Special Exhibition


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September 15 – October 15, 2002:
Gordon Baldwin and Alison Britton, England


Alison Britton OBE (* 1948)

Sculpture, architecture, and painting: in Alison Britton’s work these three spheres have been combined to create singularly impressive and memorable objects which have often make you forget that they are made of clay. But of clay they are and have, more or less strongly, almost always been reminiscent of jugs and bowls. The idea of the vessel, however, underwent stages of deconstruction similar to those we can witness in the works of architects like Frank Gehry or Daniel Liebeskind and it is her unique ability to simultaneously present in her objects the two-dimensional world of painting and the three-dimensional of architecture. There is a strong tension in her work between outside and inside because her forms and shapes do not just surround space but also express its volume. Herr pots do not tell stories: they are suggestive, gestural, abstract, ornamental and emerge from intensely lived moments of imagination.


Gordon Baldwin OBE (* 1932)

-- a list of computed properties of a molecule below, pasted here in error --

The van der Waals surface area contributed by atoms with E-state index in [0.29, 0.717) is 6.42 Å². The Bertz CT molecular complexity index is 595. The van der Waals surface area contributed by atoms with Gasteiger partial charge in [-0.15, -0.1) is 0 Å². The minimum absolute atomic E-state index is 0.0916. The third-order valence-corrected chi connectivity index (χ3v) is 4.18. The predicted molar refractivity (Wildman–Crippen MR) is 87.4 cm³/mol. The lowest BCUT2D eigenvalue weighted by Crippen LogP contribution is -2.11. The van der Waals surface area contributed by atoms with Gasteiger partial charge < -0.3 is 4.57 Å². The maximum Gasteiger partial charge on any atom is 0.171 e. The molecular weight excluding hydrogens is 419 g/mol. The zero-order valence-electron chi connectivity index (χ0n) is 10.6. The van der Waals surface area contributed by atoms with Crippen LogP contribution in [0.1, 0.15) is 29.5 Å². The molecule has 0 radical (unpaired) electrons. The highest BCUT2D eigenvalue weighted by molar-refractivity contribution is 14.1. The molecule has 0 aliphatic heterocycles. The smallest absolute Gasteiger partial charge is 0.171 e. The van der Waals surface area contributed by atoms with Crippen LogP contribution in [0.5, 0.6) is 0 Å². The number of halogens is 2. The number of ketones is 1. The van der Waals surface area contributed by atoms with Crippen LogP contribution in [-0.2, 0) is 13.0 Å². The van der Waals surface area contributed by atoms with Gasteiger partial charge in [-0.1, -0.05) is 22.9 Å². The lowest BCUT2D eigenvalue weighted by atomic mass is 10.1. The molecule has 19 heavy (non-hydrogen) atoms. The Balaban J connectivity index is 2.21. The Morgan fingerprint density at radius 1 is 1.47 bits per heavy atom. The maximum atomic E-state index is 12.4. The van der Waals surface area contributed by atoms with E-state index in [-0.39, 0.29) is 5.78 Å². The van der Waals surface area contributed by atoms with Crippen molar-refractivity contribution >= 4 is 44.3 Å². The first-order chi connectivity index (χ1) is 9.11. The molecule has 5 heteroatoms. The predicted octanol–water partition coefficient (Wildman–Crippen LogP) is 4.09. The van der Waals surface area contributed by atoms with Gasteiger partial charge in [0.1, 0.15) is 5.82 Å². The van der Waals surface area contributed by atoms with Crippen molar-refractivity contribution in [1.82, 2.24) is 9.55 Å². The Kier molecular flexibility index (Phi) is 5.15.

The language of forms Gordon Baldwin has invented and refined in his career is unmistakable. His objects of clay are abstract, clear, mysteriously elegant, invented and yet reminiscent of what the artist’s eye can see and his hands feel in the world of minerals like crystal, rock and pebble under changing skies and on the edge of the sea. Starting from a preference for hermetically closed forms, coil-built or from slabs and fired many times to make them acquire the hard, stony surface they must have, today Baldwin’s objects have openings, marks and patterns mostly geometrical, incised but also in painterly colours. His monumental shapes explore the infinite relationships between volume and line white and colour, space and surface, thickness and thinness, smoothness and raggedness. He creates whole families of shapes round, tall, erect, and composite objects which combine these elements and qualities. The way he works is processual and imaginative and makes his objects documents of his subtle dialogues with his materials.



opening hours:

11 a.m. – 6 p.m. (except October 5 and October 10)
The opening speech will be held by Dr. Rüdiger Joppien, Museum of Applied Art, Hamburg


exhibition site:

The exhibition will be homed at the German American Institute (dai), Sofienstr. 12, D-69117 Heidelberg


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